If there is one thing I learned in 30 years of public relations for companies ranging from the Fortune 500 to startups, it’s that if you don’t tell your story somebody else — usually somebody who doesn’t like you — will do it for you. That’s why Newell got “out politicked” in the selection of his successor.

That’s something Jesse Wilson should keep in mind as he lays out the responsibilities of his new assistant DA.


The district attorney’s report exonerating sheriff’s deputies in the shooting of Ariella “Sage” Crawford will be greeted with skepticism by people who find it hard to believe the DA can remain impartial when investigating the main police agency he relies on to do his work.

This issue was partially addressed in a new law that became effective July 1, giving the state Attorney General’s Office the role of investigating the fatal shooting of unarmed civilians by law enforcement. The measure was co-authored by Assemblyman Rob Bonta, who is now attorney general.

The original bill would have allowed local officials to request a state investigation when armed suspects are killed, but that provision was dropped over concerns about the cost and workload.

Crawford’s case doesn’t qualify under the new law — she was armed with a knife when the shooting occurred — but an independent probe in cases like hers would instill more public confidence in the actions of law enforcement agencies.


I wrote in my last column that funding for three projects in Nevada County requested by Rep. Doug LaMalfa didn’t make the list of earmarks approved by the House Appropriations Committee. It turns out that wasn’t the whole story.

Here’s what actually happened:

— A $1.75 million appropriation for the Ponderosa West fuel suppression project near Grass Valley was reduced to $750,000 and included in the Department of Interior’s appropriations bill.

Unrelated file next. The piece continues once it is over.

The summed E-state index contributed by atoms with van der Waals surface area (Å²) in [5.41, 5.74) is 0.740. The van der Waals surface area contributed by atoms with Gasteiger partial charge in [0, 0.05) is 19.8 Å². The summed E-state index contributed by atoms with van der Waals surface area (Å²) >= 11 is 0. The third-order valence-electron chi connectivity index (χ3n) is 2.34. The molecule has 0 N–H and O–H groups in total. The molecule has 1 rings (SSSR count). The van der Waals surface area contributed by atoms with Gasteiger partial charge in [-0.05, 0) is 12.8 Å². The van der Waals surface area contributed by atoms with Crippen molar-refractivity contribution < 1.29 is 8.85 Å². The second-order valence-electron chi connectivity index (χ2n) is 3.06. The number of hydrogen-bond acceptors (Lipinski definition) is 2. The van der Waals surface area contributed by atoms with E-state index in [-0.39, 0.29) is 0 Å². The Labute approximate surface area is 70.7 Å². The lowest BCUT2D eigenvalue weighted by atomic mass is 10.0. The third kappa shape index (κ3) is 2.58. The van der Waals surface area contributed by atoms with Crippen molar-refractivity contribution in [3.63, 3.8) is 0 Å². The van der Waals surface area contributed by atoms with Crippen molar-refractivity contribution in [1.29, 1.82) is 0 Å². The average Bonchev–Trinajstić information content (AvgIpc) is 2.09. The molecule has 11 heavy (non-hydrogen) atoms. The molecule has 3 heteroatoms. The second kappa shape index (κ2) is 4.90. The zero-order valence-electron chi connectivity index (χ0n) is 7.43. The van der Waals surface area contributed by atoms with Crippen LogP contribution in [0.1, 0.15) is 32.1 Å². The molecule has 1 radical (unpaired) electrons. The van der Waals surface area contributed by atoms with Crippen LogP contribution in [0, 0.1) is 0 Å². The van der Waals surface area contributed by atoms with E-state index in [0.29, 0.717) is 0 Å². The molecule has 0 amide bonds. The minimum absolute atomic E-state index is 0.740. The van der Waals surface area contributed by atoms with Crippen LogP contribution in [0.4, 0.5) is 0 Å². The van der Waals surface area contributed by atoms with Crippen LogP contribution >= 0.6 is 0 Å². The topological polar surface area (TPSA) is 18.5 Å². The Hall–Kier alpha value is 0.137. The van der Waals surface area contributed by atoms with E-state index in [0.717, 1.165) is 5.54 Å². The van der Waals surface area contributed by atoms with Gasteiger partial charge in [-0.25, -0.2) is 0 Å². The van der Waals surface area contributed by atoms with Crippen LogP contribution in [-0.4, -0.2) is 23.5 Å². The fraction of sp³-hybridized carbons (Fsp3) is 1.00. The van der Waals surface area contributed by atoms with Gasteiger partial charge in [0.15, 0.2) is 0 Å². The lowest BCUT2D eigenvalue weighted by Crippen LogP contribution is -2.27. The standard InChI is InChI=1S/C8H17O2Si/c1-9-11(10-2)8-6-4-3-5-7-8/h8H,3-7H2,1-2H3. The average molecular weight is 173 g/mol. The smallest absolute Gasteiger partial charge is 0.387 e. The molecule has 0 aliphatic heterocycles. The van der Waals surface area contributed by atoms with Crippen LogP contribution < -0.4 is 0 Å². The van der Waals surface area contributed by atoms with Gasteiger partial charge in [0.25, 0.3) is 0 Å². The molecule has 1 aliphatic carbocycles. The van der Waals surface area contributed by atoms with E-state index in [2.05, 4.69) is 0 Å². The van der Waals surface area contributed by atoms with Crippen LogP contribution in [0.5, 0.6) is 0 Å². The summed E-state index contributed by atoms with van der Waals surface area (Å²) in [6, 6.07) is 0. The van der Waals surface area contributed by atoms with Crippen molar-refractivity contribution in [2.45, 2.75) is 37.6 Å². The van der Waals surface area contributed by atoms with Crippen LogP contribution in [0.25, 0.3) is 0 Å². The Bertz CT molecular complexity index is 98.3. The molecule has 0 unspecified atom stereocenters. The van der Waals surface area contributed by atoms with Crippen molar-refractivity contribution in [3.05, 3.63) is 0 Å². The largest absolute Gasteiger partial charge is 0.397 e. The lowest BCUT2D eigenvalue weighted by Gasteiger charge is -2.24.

— A $1.05 million request to build a water tank in North San Juan to fight fires was approved and included in the Department of Agriculture’s appropriations bill.

— A $4.8 million request from the Sheriff’s Office to improve radio infrastructure for first responders in the event of emergencies and natural disasters cleared a House committee last week and will be included in funding for Justice, Commerce and science.

LaMalfa also included a fourth request from the county: $15 million to widen Highway 49 to four lanes from La Barr Meadows Road to McKnight Way. LaMalfa didn’t mention it in his press release issued April 30, but it was rejected anyway.

Except for the Highway 49 rejection, none of this was detailed in an email I received from LaMalfa’s office June 18 after I asked for an update on the earmarks that went to the House Appropriations Committee for a vote. The text can be found in the online version of this column.

George Boardman lives in Nevada City. His column is published biweekly on Tuesdays by The Union. Write him at

Observations from the center stripe: Hammer edition

THE REPUBLICANS hammered congressional Democrats in 2020 over the issue of defunding the police. The Dems will get hammered again next year over critical race theory is they don’t distance themselves from this new version of a quota system…FOX NEWS is reported to be preparing the launch of its own weather channel. I can’t wait for an explanation of why liberals are responsible for the increase in tornados and hurricanes in red states…THE ANTI-VAXX quacks polluting social media with their false and misleading claims couldn’t be more helpful to our enemies…CAN YOU get French’s mustard in Dijon, France? Probably not…IS IT deceptive packaging if a pound cake doesn’t weigh 16 ounces?